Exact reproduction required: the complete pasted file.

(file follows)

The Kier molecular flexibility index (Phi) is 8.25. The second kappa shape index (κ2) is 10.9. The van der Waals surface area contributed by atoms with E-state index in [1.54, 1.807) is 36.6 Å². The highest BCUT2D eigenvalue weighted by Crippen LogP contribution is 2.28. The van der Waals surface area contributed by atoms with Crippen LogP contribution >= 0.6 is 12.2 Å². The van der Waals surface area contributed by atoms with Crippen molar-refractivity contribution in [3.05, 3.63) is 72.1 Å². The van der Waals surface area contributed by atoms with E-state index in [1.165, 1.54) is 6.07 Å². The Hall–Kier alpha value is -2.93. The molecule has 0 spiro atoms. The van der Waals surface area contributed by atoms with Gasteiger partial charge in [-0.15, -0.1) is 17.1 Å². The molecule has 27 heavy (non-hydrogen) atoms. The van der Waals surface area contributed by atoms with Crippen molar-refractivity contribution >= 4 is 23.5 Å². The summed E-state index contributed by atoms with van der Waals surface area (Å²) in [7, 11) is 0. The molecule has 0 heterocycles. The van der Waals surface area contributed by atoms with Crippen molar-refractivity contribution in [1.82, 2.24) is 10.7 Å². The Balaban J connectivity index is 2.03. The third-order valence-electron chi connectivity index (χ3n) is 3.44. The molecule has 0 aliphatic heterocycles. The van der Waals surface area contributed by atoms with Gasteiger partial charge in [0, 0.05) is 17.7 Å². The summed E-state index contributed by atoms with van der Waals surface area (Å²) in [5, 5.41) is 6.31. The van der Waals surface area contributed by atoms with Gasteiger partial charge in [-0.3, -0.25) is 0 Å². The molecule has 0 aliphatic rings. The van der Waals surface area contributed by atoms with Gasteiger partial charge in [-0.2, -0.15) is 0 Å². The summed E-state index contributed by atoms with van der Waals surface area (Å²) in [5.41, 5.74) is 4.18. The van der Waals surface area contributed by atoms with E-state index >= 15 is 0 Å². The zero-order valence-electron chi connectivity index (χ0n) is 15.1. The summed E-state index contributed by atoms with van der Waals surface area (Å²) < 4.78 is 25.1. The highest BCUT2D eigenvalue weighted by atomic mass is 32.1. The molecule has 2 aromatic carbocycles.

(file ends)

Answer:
The Kier molecular flexibility index (Phi) is 8.25. The second kappa shape index (κ2) is 10.9. The van der Waals surface area contributed by atoms with E-state index in [1.54, 1.807) is 36.6 Å². The highest BCUT2D eigenvalue weighted by Crippen LogP contribution is 2.28. The van der Waals surface area contributed by atoms with Crippen LogP contribution >= 0.6 is 12.2 Å². The van der Waals surface area contributed by atoms with Crippen molar-refractivity contribution in [3.05, 3.63) is 72.1 Å². The van der Waals surface area contributed by atoms with E-state index in [1.165, 1.54) is 6.07 Å². The Hall–Kier alpha value is -2.93. The molecule has 0 spiro atoms. The van der Waals surface area contributed by atoms with Gasteiger partial charge in [-0.15, -0.1) is 17.1 Å². The molecule has 27 heavy (non-hydrogen) atoms. The van der Waals surface area contributed by atoms with Crippen molar-refractivity contribution >= 4 is 23.5 Å². The summed E-state index contributed by atoms with van der Waals surface area (Å²) in [7, 11) is 0. The molecule has 0 heterocycles. The van der Waals surface area contributed by atoms with Crippen molar-refractivity contribution in [1.82, 2.24) is 10.7 Å². The Balaban J connectivity index is 2.03. The third-order valence-electron chi connectivity index (χ3n) is 3.44. The molecule has 0 aliphatic heterocycles. The van der Waals surface area contributed by atoms with Gasteiger partial charge in [0, 0.05) is 17.7 Å². The summed E-state index contributed by atoms with van der Waals surface area (Å²) in [5, 5.41) is 6.31. The van der Waals surface area contributed by atoms with Gasteiger partial charge in [-0.3, -0.25) is 0 Å². The molecule has 0 aliphatic rings. The van der Waals surface area contributed by atoms with Gasteiger partial charge in [-0.2, -0.15) is 0 Å². The summed E-state index contributed by atoms with van der Waals surface area (Å²) in [5.41, 5.74) is 4.18. The van der Waals surface area contributed by atoms with E-state index >= 15 is 0 Å². The zero-order valence-electron chi connectivity index (χ0n) is 15.1. The summed E-state index contributed by atoms with van der Waals surface area (Å²) < 4.78 is 25.1. The highest BCUT2D eigenvalue weighted by atomic mass is 32.1. The molecule has 2 aromatic carbocycles.